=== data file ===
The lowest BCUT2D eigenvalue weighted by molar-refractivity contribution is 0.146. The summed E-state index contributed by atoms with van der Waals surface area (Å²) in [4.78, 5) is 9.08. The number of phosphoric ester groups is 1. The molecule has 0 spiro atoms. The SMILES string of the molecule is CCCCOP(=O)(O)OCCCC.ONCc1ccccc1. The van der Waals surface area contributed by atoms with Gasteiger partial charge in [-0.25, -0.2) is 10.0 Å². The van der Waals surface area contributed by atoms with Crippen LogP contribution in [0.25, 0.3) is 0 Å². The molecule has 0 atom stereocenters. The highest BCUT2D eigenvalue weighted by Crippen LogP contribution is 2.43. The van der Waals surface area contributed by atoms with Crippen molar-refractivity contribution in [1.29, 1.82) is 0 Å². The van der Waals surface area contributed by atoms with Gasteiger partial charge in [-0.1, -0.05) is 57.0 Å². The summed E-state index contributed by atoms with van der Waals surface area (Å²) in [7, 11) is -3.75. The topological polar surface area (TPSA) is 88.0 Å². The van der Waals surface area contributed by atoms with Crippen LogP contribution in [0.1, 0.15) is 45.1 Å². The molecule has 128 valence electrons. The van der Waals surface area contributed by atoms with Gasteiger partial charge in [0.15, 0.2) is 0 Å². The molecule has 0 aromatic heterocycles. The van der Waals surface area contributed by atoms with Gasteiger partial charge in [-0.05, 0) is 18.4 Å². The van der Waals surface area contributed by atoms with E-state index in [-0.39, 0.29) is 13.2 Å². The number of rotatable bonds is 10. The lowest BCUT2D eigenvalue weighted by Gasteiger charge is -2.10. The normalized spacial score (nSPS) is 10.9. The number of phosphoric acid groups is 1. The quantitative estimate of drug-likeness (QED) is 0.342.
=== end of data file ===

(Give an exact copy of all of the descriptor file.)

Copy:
The lowest BCUT2D eigenvalue weighted by molar-refractivity contribution is 0.146. The summed E-state index contributed by atoms with van der Waals surface area (Å²) in [4.78, 5) is 9.08. The number of phosphoric ester groups is 1. The molecule has 0 spiro atoms. The SMILES string of the molecule is CCCCOP(=O)(O)OCCCC.ONCc1ccccc1. The van der Waals surface area contributed by atoms with Gasteiger partial charge in [-0.25, -0.2) is 10.0 Å². The van der Waals surface area contributed by atoms with Crippen LogP contribution in [0.25, 0.3) is 0 Å². The molecule has 0 atom stereocenters. The highest BCUT2D eigenvalue weighted by Crippen LogP contribution is 2.43. The van der Waals surface area contributed by atoms with Crippen molar-refractivity contribution in [1.29, 1.82) is 0 Å². The van der Waals surface area contributed by atoms with Gasteiger partial charge in [-0.1, -0.05) is 57.0 Å². The summed E-state index contributed by atoms with van der Waals surface area (Å²) in [7, 11) is -3.75. The topological polar surface area (TPSA) is 88.0 Å². The van der Waals surface area contributed by atoms with Crippen LogP contribution in [0.1, 0.15) is 45.1 Å². The molecule has 128 valence electrons. The van der Waals surface area contributed by atoms with Gasteiger partial charge in [0.15, 0.2) is 0 Å². The molecule has 0 aromatic heterocycles. The van der Waals surface area contributed by atoms with Gasteiger partial charge in [-0.05, 0) is 18.4 Å². The van der Waals surface area contributed by atoms with E-state index in [-0.39, 0.29) is 13.2 Å². The number of rotatable bonds is 10. The lowest BCUT2D eigenvalue weighted by Gasteiger charge is -2.10. The normalized spacial score (nSPS) is 10.9. The number of phosphoric acid groups is 1. The quantitative estimate of drug-likeness (QED) is 0.342.